Mumbai: 31-year-old Shahnawaz Shaikh has earned appreciation across social media platforms after he sold his SUV to provide free oxygen to over 250 families during the COVID-19 crisis, Mumbai Mirror reported. The report added that before selling the SUV Shahnawaz was using the vehicle as a makeshift ambulance to help people during Corona Pandemic.
When he bought the SUV in 2011, the Malad resident spent extra on a premium number plate – 007 – and a customized music system.
His decision to sell the SUV and provide free oxygen came when the wife of his business partner who was six-month pregnant died of COVID-19 in an autorickshaw, outside a hospital after being turned away from five other hospitals.
When he discussed the incident with his doctor friends, Shahnawaz was told that her life could’ve been saved had she been given oxygen on time. This, Shahnawaz said made him resolved to find a way to help people. He was introduced to a manufacturer by one of his friends. Shahnawaz added that the manufacturer was moved by his decision to provide free oxygen to patients and helped him thoroughly.
To acquire the oxygen, Shahnawaz sold his SUV and his friends spread the word on social media about free distribution of oxygen.
“There are just two simple things we ask from people calling to say they need oxygen cylinders - one, a doctor’s recommendation, and two, that they come to pick it up themselves,” he said. In exceptional cases, like when the entire family is in quarantine, a team of volunteers in protective gear travels across the city with oxygen cylinders. “The farthest we have traveled is from Malad to Haji Ali. Volunteers don’t enter the house and, despite wearing PPEs, maintain social distancing,” he said.
Shaikh said he gives each batch of relatives the oxygen kit and a crash course in its use, which he put together with the help of Dr. Sabauddin Shaikh of Care Hospital. He said, “[Dr. Shaikh] helped us make a video to demonstrate the use of the cylinders. He has also provided other support when needed.” Apart from this, Shaikh also advises each family to consult a doctor on the oxygen pressure required by the patient. “I’m not claiming to provide an alternative to hospitalization. All we can help with is providing life support to people with breathing difficulties,” he said.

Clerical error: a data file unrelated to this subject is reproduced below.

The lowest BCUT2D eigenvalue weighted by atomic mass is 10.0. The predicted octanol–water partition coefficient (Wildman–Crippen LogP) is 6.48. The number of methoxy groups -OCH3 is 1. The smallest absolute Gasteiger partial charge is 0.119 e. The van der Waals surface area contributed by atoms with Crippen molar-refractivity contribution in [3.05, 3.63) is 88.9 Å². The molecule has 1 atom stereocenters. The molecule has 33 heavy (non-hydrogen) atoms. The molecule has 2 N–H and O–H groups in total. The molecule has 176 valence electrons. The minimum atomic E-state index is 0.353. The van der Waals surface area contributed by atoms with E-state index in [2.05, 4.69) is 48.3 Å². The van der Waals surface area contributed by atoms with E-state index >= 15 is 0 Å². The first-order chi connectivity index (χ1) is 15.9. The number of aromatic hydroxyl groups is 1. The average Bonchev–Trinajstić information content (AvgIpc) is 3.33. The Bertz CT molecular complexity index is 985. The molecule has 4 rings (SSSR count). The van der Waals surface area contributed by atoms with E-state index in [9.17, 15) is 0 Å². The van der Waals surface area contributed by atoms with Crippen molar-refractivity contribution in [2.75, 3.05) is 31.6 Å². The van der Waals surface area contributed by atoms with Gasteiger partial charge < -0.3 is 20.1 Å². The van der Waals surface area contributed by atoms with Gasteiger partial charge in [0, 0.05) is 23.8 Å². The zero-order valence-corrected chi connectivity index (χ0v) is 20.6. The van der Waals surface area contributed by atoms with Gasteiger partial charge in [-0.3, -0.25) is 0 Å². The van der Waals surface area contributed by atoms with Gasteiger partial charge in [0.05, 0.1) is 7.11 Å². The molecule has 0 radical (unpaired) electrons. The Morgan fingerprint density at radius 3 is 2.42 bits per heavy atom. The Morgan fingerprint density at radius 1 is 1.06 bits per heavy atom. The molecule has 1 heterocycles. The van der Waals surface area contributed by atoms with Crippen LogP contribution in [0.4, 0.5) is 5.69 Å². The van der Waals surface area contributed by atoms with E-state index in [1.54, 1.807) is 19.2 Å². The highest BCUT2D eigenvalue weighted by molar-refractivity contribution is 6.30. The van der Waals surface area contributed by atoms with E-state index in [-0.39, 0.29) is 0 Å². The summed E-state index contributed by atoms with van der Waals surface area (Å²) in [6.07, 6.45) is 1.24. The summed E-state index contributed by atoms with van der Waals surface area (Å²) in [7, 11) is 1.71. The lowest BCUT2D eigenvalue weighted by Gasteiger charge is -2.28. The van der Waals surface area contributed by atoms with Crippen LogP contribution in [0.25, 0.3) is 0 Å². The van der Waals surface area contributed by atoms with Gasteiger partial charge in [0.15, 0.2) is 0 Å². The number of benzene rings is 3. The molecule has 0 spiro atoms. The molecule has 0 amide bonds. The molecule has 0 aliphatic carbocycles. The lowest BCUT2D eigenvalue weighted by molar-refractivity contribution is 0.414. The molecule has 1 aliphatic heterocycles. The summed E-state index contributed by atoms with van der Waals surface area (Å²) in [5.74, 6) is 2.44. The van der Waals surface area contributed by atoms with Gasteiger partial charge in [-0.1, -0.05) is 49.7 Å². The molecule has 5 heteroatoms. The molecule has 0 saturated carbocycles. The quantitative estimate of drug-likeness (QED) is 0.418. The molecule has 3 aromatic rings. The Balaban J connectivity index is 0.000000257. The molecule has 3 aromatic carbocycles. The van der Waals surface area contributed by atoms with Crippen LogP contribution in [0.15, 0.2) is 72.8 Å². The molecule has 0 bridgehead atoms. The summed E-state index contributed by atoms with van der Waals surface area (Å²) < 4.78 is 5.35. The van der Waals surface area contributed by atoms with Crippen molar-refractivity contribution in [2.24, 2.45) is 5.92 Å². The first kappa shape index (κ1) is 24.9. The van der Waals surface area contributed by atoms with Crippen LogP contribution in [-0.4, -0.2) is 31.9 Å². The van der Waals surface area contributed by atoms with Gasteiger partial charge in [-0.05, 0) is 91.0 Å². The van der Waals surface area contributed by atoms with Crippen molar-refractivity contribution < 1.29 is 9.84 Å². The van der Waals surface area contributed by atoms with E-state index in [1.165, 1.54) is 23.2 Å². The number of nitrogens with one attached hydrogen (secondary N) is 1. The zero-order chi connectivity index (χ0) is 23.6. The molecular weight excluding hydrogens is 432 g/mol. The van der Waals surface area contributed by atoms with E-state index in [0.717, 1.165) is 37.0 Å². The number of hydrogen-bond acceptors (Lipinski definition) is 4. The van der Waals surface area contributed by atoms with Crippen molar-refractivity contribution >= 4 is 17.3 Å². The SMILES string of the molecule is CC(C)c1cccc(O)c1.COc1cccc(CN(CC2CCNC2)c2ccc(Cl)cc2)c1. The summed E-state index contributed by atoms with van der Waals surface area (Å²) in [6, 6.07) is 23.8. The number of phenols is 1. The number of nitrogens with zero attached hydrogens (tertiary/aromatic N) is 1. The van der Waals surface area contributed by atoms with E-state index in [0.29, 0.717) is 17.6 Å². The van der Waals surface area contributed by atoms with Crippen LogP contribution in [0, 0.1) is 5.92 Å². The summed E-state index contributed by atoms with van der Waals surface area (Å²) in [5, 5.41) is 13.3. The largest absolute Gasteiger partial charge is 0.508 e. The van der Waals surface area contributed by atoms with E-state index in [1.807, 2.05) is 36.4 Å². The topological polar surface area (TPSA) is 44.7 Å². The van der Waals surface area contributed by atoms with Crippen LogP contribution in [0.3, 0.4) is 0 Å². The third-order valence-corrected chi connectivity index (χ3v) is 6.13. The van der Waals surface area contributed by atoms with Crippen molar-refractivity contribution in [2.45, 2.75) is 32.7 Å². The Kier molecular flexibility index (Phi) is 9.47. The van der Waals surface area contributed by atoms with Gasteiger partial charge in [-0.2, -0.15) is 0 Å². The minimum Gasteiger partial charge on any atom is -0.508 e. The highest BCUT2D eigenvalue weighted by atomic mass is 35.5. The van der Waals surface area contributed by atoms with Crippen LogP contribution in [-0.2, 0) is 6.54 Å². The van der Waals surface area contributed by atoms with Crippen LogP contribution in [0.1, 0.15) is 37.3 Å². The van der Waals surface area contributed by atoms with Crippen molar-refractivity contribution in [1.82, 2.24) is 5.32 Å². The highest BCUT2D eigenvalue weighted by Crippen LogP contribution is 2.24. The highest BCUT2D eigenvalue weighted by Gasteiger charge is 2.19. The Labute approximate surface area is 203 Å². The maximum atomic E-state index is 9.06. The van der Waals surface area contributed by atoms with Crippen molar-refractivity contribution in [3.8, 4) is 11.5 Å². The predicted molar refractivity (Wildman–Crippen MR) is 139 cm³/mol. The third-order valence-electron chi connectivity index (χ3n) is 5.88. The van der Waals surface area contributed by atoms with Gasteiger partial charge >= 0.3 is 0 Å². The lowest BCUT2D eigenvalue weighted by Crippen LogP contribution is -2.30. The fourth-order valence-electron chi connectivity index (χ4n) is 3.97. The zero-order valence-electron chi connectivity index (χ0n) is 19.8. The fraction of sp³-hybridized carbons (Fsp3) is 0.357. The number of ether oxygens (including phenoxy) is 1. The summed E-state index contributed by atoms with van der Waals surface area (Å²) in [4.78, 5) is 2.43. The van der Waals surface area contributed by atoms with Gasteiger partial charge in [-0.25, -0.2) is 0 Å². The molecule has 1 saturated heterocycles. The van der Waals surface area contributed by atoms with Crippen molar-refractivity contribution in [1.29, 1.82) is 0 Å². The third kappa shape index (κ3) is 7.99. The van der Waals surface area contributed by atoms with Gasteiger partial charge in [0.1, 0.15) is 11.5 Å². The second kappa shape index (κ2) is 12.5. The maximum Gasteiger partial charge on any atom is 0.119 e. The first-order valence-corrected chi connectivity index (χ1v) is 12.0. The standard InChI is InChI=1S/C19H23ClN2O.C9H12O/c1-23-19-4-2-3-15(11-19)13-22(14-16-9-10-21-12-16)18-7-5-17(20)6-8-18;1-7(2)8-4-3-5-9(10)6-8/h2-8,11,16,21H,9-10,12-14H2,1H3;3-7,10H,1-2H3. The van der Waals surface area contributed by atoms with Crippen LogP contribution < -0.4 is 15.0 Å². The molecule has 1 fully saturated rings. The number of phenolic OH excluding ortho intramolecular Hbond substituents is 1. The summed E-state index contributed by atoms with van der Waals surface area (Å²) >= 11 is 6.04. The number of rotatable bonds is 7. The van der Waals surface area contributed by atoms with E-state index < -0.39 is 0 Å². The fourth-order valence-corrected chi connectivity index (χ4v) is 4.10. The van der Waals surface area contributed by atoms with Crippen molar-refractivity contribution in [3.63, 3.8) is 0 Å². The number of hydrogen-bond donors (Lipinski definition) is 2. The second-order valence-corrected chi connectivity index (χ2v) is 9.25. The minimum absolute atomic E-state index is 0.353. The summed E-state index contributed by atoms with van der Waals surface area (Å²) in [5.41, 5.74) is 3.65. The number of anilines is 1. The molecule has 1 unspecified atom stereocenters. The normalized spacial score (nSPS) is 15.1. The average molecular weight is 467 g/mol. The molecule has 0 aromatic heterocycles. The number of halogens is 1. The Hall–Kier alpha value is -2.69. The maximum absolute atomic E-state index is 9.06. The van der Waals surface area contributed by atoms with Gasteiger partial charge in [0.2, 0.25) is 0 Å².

Asked if it pained him to sell his SUV, Shaikh’s response was an emphatic “no”. “It’s not hard to give up one car to save someone’s life. Even if I’m blessed by just one grateful family for this deed, I will be able to buy four such cars someday,” he said. Shaikh recalled that just a few weeks ago, at the start of the lockdown, he had used his SUV as a free ambulance for people in Malad. “There are so many poor people in slums in this area who cannot find transportation, even to hospitals. Many of the people I took to the hospital later turned out to be COVID-positive,” he said. Because of this, Shaikh said, he has been taking extra precautions at home. His wife and two-year-old daughter live in one part of the house, which he does not enter unless he has been properly sanitized.
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Southampton: Pakistan slumped to 126-5 before a third stoppage for rain led to an end to play on the first day of the second test against England at the Rose Bowl on Thursday.
Abid Ali struck 60 after being dropped twice early in his 111-ball innings and was comfortably Pakistan's top scorer on a tough day for the tourists in changing weather.
Jimmy Anderson was retained for the match, despite struggling in England's three-wicket win in the first test in Manchester last week, and the paceman repaid that faith by removing Shan Masood (1) in the third over and captain Azhar Ali (20) after lunch. It gave England's record wicket-taker figures of 2-35 and he is up to 592 in tests.
After the toss won by Pakistan was made under sunny skies, Pakistan began batting in overcast conditions and a shower brought up an early lunch. More rain came midway through the second session, which the tourists finished on 85-2.
And only about an hour was possible after tea, when Pakistan lost three wickets including Abid, who edged recalled seamer Sam Curran to Rory Burns at second slip.
Burns had been the second slip fielder to drop Abid before lunch, the right-handed opener having already been given a life on 0 by Dom Sibley's drop diving to his left at third slip.
As with Burns, Sibley made amends by taking a smart catch low down to remove Asad Shafiq (5) to give Stuart Broad his first wicket.
That brought Fawad Alam to the crease for his first test innings in 11 years after being recalled and it last four balls, when the left-hander was trapped lbw by Chris Woakes for a duck. A not-out decision was given but England reviewed and Hawk-Eye showed the ball was hitting the top of middle stump.
Babar Azam was 25 not out when bad light eventually led to stumps being called. Mohammad Rizwan was on 4.
Pakistan trails 1-0 in the three-match series. Another victory for England will clinch a first test series against Pakistan in 10 years, and a second series of this pandemic-affected summer having already beaten the West Indies.